A pox on Amazon and the cheap CD sellers who reside therein – a pox, I tells ye!

In  the first couple of weeks of the month, your humble blogger has found himself purchasing these fine examples of metallic riffery…

The first RoF album that I bought this month…

…and the second.

Inspired by watching last year’s doc about his life, “God Bless Ozzy Osbourne” 

I’m seeing ’em in September, Greece’s power metal riffsmiths, Firewind

 

 

 

 

 

 

 

 

 

 

 

 

 

 

 

 

That’s a lot of stuff to wrap my ears around, let me tell you.  The Ozzy best-of, particularly, is a sizeable beast, reflecting a large swathe of his solo career, from the eighties to his “Down to Earth” album from the early noughties.  And as the caption suggests, my purchase was motivated by it being super-cheap and fresh in my mind after watching the “God Bless Ozzy Osbourne” documentary when it was televised on the UK’s BBC Four Arts channel last week.  A great film, too, if you haven’t seen it – it puts the double O in some kind of context for people who thought that they had a handle on him and for those who were only familiar with the rough edges smoothed off version depicted in “The Osbournes” reality series.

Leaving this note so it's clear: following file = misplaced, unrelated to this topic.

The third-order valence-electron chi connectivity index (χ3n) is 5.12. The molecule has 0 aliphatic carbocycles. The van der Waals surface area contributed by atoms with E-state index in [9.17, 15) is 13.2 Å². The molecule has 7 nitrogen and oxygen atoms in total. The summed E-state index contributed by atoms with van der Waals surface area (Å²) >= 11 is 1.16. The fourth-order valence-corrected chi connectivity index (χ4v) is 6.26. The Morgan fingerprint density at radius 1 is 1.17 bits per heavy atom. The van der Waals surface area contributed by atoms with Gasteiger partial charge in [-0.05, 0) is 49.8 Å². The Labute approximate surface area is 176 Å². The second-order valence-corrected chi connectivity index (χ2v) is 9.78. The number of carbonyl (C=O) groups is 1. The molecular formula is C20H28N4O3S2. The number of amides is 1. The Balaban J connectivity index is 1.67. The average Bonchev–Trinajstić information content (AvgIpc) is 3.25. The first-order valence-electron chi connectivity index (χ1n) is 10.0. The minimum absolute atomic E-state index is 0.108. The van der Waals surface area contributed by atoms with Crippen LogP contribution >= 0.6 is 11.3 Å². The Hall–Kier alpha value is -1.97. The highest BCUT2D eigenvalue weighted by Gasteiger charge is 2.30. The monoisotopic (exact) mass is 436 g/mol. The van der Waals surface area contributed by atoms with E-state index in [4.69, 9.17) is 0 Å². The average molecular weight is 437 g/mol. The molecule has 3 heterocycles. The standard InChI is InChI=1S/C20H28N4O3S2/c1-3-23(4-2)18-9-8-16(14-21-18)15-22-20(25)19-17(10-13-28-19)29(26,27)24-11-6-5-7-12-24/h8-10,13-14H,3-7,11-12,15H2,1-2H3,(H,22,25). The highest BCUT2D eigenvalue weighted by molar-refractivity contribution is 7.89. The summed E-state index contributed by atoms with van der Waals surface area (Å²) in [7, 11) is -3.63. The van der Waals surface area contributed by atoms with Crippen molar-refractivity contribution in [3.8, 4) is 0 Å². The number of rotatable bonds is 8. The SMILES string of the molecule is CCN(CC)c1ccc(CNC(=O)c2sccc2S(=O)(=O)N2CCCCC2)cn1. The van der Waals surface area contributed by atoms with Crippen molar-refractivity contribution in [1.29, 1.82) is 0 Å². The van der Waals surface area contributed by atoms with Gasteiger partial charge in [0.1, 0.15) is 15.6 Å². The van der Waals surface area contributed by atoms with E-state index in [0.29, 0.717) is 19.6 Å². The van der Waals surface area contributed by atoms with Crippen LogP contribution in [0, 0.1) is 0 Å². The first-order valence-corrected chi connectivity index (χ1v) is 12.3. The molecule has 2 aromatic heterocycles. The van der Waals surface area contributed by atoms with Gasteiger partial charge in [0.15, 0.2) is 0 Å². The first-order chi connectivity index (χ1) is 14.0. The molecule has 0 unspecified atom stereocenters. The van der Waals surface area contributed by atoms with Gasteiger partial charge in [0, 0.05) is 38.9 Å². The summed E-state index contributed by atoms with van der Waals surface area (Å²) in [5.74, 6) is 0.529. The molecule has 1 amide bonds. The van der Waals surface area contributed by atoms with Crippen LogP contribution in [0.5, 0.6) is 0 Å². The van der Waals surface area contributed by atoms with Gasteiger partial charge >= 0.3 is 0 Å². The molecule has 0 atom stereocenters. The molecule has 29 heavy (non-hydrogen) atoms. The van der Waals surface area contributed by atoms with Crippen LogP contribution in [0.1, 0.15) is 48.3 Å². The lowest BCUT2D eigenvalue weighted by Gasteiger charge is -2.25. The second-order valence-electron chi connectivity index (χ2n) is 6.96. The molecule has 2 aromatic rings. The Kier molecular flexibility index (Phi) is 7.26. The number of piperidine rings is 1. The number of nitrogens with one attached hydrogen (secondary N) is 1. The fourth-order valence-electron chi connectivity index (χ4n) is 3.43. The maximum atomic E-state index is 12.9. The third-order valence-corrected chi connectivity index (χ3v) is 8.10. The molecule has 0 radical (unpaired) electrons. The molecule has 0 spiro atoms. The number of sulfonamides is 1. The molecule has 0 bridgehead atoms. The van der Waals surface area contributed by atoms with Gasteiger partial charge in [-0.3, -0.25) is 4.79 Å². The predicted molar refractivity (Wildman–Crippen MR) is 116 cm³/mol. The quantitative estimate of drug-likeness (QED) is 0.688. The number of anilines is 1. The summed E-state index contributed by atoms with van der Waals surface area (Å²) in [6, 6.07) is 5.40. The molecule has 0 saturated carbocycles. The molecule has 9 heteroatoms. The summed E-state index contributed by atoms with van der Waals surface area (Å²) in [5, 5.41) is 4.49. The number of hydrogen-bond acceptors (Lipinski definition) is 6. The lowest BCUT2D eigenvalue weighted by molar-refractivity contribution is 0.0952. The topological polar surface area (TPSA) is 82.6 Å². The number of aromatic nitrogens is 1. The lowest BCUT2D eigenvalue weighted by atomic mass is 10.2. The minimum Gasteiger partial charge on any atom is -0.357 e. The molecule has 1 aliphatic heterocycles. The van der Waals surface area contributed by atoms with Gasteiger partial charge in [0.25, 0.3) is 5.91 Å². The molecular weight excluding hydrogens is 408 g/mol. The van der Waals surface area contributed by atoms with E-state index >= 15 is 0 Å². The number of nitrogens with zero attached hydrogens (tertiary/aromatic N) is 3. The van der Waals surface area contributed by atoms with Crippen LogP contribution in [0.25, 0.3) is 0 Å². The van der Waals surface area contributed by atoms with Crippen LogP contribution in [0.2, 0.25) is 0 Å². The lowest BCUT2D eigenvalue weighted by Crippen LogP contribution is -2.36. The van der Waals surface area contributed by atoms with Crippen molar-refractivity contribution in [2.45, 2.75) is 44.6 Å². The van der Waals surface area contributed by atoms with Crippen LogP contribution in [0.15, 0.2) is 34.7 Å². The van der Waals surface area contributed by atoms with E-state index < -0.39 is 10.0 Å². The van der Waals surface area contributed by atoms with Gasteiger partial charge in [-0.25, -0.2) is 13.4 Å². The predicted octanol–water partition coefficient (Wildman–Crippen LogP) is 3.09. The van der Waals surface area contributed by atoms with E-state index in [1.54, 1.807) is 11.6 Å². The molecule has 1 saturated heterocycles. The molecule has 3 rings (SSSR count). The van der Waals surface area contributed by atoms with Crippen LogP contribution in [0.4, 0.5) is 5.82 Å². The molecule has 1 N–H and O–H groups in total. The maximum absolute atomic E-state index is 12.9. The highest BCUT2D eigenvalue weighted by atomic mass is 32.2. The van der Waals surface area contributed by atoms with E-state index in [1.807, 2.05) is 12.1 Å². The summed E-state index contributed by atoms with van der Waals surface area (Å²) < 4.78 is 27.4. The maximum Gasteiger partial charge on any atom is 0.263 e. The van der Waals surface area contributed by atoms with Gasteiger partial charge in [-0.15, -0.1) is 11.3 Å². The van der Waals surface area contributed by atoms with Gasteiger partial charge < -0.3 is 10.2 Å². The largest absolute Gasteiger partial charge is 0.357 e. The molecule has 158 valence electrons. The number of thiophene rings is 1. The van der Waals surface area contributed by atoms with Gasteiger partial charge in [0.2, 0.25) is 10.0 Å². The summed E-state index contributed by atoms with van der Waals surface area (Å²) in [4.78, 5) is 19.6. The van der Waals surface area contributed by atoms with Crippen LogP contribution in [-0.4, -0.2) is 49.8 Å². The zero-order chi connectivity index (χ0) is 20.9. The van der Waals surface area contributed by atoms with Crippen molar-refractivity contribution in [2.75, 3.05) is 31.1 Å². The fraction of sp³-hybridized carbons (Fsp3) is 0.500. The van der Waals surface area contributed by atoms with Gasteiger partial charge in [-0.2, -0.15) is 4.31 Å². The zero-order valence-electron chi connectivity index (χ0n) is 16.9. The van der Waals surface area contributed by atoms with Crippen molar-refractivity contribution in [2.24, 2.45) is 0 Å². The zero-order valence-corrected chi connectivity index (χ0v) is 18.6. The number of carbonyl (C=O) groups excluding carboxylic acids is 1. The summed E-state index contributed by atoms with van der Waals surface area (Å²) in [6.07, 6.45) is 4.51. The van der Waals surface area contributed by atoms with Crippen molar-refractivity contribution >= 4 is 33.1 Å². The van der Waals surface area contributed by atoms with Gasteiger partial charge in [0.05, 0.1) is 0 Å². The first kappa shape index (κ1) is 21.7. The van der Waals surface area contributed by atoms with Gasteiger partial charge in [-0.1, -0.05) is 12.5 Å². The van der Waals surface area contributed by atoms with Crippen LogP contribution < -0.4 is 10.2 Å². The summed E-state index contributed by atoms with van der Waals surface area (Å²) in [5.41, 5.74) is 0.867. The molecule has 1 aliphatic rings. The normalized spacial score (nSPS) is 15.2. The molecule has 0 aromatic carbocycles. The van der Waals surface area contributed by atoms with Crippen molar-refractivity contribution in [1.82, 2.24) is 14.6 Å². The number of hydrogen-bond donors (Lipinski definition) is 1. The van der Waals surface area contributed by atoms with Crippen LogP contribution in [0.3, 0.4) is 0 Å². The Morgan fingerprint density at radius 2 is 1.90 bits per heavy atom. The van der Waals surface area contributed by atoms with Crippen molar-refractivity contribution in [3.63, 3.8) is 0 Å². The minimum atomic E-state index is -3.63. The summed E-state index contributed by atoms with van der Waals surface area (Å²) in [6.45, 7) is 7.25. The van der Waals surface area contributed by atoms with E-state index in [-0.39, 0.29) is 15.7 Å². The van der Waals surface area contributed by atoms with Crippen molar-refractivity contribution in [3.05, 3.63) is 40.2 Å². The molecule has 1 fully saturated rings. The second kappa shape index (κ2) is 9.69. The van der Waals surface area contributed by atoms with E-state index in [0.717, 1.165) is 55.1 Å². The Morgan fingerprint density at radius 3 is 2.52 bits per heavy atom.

I’m also getting a head-start on Firewind’s back catalogue before going to see their gig in Sheffield in September – their album Allegiance is also on the way, and they’ve been in fairly heavy rotation on my Spotify for the last couple of weeks.

I’m sure that this isn’t the end of my musical acquisition spree this month – much to the lamentation of my delightful better half, who’s going to have to use the D.I.Y. side of her brain to figure out some storage solutions quick smart, lest we be drowned in a sea of power metal cd’s…

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Soul Shredder – Support Your Scene!

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Further to my earlier ‘Support Your Scene’ post concerning the local bands we should all try to support, I’ve happened across local Metal band Soul Shredder thanks to the wonders of Google-Fu.